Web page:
"Coordination problems."

About: Derriford Hospital

Anything else?

This was my first visit to a Hospital in the UK. I went in for assessment since I had some blood in my stool and blood tests showed slight anemia. The first glitch was in the appointment letter. This letter provides a telephone number of the colorectal unit in bold font, saying to call with any questions or issues. The problem is that the number was incorrect. It turns out they had skipped a number in the middle and there was no simple way to find that out online. In any case, it took a little while to figure it out and it required contacting the hospital. Although it was a minor inconvenience for me, I can imagine some elderly person with a serious condition getting rather upset by this. Once at the hospital, signs were well positioned and I had no problem finding the place. There was a bit of a longish wait before seeing the doctor, but nothing unbearable. The person I saw was a young and pleasant guy. He took my history and then proceeded to perform an examination. The examination was pretty painless. At the end of it, they said there were some internal hemorrhoids they could treat right on the spot by banding them, if that was OK with me. Now, that was a procedure I had not looked up in advance. I hate making treatment decisions on the spot and I felt that this procedure should have been explained to me in advance, including the potential risks and how long I could be out after it. In any case, I agreed to do it, as I was reassured there were no side effects (Google it, there are some rare side effects). The banding was mostly painless, but it becomes more painful later on. After the procedure was done, I was simply told to come back in a couple of months for a check up. Nobody else explained anything, and I just left the hospital with my partner. The problem is that, while on a taxi on the way home, I almost fainted, I could barely see and we decided to go back to the hospital to ask if this was normal. The nurse there was very helpful and said that somebody should have talked to me after the procedure and given me a leaflet explaining what was done and what to expect. That included sitting down in the waiting room for 10 minutes. So, there was some kind of lack of coordination there. The leaflet was rather informative, but it still did not mention thing like temporary difficulties passing urine (which I had for a couple of hours afterwards). Overall, I think the preparation and post-procedure phases were suboptimal. In an optimal scenario, I should have been told in advance that internal hemorrhoids were a likely cause of my symptoms and that procedures x,y, z are used to treat them. It's hard to think in the middle of the procedure and make a decision. Similarly, the person who did the procedure could have handed me a leaflet and told me to wait for 10 mins in the waiting room.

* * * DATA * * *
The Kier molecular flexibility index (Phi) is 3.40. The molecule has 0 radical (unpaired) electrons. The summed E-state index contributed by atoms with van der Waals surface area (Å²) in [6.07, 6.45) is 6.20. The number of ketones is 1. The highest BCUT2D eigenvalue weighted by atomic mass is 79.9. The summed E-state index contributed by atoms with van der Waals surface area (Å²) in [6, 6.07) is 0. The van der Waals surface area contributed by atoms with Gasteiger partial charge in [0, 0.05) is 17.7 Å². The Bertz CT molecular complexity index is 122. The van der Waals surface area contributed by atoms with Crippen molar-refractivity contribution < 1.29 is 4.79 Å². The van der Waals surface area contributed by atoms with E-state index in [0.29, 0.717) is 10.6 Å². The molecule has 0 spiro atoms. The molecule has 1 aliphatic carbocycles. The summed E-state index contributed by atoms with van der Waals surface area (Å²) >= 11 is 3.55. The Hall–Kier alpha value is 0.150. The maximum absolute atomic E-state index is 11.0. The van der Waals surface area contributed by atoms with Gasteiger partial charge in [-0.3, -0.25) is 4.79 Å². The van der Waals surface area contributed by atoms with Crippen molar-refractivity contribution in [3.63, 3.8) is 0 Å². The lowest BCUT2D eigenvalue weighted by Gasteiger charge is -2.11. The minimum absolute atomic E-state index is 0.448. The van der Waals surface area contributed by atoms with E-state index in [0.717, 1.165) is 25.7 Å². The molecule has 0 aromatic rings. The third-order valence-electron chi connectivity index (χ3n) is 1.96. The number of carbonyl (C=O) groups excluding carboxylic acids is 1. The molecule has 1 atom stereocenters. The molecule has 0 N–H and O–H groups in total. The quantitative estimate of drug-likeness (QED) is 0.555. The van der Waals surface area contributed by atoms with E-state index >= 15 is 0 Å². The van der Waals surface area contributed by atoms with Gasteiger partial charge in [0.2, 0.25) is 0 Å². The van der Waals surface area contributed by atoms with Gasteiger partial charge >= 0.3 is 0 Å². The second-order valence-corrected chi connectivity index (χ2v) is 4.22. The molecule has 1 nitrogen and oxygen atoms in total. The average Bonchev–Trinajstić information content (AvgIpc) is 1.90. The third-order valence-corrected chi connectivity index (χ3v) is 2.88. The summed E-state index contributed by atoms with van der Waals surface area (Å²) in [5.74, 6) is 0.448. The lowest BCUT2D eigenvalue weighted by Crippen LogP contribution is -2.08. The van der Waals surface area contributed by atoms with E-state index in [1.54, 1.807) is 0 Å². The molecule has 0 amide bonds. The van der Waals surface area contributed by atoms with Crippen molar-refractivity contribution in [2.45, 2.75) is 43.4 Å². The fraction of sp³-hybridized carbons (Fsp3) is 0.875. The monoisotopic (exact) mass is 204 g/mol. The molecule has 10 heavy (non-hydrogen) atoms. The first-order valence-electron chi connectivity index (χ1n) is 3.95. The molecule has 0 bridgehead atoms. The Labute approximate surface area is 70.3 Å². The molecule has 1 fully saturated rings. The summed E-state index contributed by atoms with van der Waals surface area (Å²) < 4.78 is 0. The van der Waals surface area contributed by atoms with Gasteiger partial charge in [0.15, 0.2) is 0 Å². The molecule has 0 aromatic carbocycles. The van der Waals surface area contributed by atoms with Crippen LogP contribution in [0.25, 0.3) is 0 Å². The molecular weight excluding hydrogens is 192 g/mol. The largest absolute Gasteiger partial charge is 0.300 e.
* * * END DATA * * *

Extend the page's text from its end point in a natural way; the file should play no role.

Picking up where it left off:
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Responses

Response from Mary Anderson, Senior Quality Facilitator, Plymouth Hospitals NHS Trust

Good afternoon

Thank you for your feedback and I am disappointed that you were not given more information prior to your procedure and that you felt you had to make a decision regarding treatment on the spot. I also note your concerns regarding the lack of information you were given regarding possible side effects of the treatment and your comments have been shared with the Gastroenterology team for consideration and action. The Trust is grateful to hear about the patient's experience and your own experience highlights some specifics relating to how we communicate with our patients where improvements can be made.

Thank you for your comments.

Best wishes

Mary

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